Virginia Beach boasts two dog parks featuring approximately one acre of fenced area where your pet can run free off leash and socialize with other dogs. First-time visitors must bring a city dog license and dated proof of rabies vaccination.
Register at the Park Office for an annual fee of $15 for the first dog and $10 for each additional dog. Owners will be issued a tag for dogs to wear on their collar.
Children are required to be at least 8 years old to enter the park.
Rules & Guidelines
For more information on dog park guidelines, amenities and hours of operation, visit the official Parks & Recreation Dog Park page
Visiting Other City Parks with Your Dog
Dogs are welcome at all city parks as well, however, owners are required to adhere to the City of Virginia Beach’s leash law
outside the dog park. Owners must also maintain control of the animal at all times and properly dispose of pet waste.
Virginia Beach Leash Law:
The "leash law", City code 5-531
, states that when a dog is being walked in a city park or on any city sidewalk, city street, or public right-of-way, it has to be on a leash or lead at all times. Violation of this law is a class 4 misdemeanor and an animal control officer or police officer may issue a summons to pet owners who are not adhering to the law. Dogs being walked on a leash must also be wearing a city pet license.
Dogs are welcome to enjoy the public beaches and boardwalk any time during the Spring and Fall months (before Memorial Day and after Labor Day weekend). Leashed pets are allowed on the boardwalk and may be off-leash on the beach.
However, during the summer months, (Friday before Memorial Day through Labor Day weekend) pets are limited to frolicing on the north end above 42nd Street or the south end in the Sandbridge area and only at certain times - before 10 a.m. and after 6 p.m. They must don a leash and owners are required to pick up any feces.
Dangers Dogs May Be Exposed to at the Beach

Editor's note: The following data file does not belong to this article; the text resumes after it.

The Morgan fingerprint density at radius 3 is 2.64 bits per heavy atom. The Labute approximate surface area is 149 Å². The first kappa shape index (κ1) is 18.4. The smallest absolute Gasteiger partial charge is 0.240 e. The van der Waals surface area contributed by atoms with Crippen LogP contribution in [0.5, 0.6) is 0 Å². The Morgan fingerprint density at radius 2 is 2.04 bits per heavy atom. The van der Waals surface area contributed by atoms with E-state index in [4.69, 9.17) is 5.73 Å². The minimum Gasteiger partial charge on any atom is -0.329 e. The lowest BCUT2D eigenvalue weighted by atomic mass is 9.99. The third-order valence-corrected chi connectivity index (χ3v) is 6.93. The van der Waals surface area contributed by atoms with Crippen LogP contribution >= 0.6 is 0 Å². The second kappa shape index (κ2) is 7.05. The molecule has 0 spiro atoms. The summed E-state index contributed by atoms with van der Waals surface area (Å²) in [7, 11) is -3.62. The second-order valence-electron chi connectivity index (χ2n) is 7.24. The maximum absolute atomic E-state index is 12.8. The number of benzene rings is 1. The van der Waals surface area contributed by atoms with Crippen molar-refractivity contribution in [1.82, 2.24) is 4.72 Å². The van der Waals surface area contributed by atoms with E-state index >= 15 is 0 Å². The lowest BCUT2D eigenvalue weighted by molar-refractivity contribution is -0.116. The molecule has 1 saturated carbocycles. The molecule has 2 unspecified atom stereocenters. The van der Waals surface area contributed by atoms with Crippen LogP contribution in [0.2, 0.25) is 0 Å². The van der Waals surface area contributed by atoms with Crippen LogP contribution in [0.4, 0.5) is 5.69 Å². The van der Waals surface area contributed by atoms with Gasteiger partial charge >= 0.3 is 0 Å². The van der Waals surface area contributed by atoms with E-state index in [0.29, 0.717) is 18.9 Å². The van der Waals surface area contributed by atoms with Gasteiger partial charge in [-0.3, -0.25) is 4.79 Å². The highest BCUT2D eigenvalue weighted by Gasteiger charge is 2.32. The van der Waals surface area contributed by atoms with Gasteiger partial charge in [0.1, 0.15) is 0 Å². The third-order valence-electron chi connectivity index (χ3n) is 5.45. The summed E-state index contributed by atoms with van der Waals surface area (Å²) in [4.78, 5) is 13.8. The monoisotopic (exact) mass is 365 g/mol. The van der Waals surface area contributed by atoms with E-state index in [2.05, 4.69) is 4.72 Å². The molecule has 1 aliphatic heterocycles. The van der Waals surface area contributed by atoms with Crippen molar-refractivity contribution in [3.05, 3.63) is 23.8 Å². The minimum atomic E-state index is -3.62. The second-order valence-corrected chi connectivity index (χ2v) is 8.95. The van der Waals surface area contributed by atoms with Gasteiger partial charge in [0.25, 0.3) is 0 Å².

Effects of Salt Water
If excess salt water accumulates in your dog’s intestines, it can cause “beach diarrhea.” Symptoms include drooling, nausea, vomiting and diarrhea (sometimes severe). There may also be blood or mucous in your dog’s feces.
Ingesting high concentrations of salt water can also raise the sodium levels in your dog’s bloodstream to unsafe levels. This is known as “hypernatremia.” It is a serious condition that may result in seizures, coma, and sometimes even death, due to swelling in the brain.
To limit the amount of water being swallowed, bring your dog in the shade every 15 minutes and provide fresh water.
Effects of Sun Exposure
Dogs with short hair, white fur and pink skin are most vulnerable to sun exposure. Just like people, dogs can burn, but human sunscreen can be toxic. It is best to use sunscreen specifically formulated for dogs or use a child-safe sun lotion approved by your vet.
Effects of Swimming
Swimming is also quite tiring, so be sure your dog doesn't overdo it. Don't allow your dog in the water if there are strong tides or rip currents. Because salt water may irritate your pet's skin and because your dog is an easy target for sea lice and jelly fish, be sure to rinse your dog thoroughly after a dip in the ocean.
The Effects of Heat
Dogs can develop heat exhaustion if exposed to the heat for too long without shade. Be aware that running in the sand is tiring and can lead to exhaustion and leg sprains. Some dogs tend do over do it, especially when they have residual pent up energy. Keep in mind that dogs may over heat even when in the water.
Other Hidden Threats
Sand granules in the eyes may cause irritation, eye pain and redness. Should this occur, flush the eye with fresh water. If the eye does not get better, consult your vet, it may be a corneal ulcer. Also be sure to prevent your dog from eating sand, shells, starfish or stones. They can cause serious intestinal obstructions or upset stomach.